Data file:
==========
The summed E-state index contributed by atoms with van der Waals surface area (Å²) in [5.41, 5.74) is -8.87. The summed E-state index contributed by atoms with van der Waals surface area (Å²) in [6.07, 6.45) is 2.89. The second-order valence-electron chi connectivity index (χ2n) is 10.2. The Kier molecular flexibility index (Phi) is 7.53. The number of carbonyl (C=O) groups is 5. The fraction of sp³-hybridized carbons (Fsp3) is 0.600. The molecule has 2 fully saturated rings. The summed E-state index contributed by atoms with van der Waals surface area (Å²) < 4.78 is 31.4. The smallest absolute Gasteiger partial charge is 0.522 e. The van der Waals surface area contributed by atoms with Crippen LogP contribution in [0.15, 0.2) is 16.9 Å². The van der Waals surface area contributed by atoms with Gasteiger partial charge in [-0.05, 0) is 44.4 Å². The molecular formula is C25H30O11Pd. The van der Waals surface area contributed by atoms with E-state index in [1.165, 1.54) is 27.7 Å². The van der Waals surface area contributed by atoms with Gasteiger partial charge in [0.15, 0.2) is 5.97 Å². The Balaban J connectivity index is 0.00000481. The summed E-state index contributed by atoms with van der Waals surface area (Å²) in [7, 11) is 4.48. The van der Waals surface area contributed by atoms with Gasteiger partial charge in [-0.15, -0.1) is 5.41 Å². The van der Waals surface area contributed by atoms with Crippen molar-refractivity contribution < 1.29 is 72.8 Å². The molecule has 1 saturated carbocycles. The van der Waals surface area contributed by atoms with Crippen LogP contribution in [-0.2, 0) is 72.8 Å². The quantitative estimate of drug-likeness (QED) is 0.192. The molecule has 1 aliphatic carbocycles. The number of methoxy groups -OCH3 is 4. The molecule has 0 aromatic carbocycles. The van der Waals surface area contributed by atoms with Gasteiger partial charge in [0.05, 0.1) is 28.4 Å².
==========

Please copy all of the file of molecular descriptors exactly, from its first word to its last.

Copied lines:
The summed E-state index contributed by atoms with van der Waals surface area (Å²) in [5.41, 5.74) is -8.87. The summed E-state index contributed by atoms with van der Waals surface area (Å²) in [6.07, 6.45) is 2.89. The second-order valence-electron chi connectivity index (χ2n) is 10.2. The Kier molecular flexibility index (Phi) is 7.53. The number of carbonyl (C=O) groups is 5. The fraction of sp³-hybridized carbons (Fsp3) is 0.600. The molecule has 2 fully saturated rings. The summed E-state index contributed by atoms with van der Waals surface area (Å²) < 4.78 is 31.4. The smallest absolute Gasteiger partial charge is 0.522 e. The van der Waals surface area contributed by atoms with Crippen LogP contribution in [0.15, 0.2) is 16.9 Å². The van der Waals surface area contributed by atoms with Gasteiger partial charge in [-0.05, 0) is 44.4 Å². The molecular formula is C25H30O11Pd. The van der Waals surface area contributed by atoms with E-state index in [1.165, 1.54) is 27.7 Å². The van der Waals surface area contributed by atoms with Gasteiger partial charge in [0.15, 0.2) is 5.97 Å². The Balaban J connectivity index is 0.00000481. The summed E-state index contributed by atoms with van der Waals surface area (Å²) in [7, 11) is 4.48. The van der Waals surface area contributed by atoms with Gasteiger partial charge in [-0.15, -0.1) is 5.41 Å². The van der Waals surface area contributed by atoms with Crippen molar-refractivity contribution < 1.29 is 72.8 Å². The molecule has 1 saturated carbocycles. The van der Waals surface area contributed by atoms with Crippen LogP contribution in [-0.2, 0) is 72.8 Å². The quantitative estimate of drug-likeness (QED) is 0.192. The molecule has 1 aliphatic carbocycles. The number of methoxy groups -OCH3 is 4. The molecule has 0 aromatic carbocycles. The van der Waals surface area contributed by atoms with Gasteiger partial charge in [0.05, 0.1) is 28.4 Å².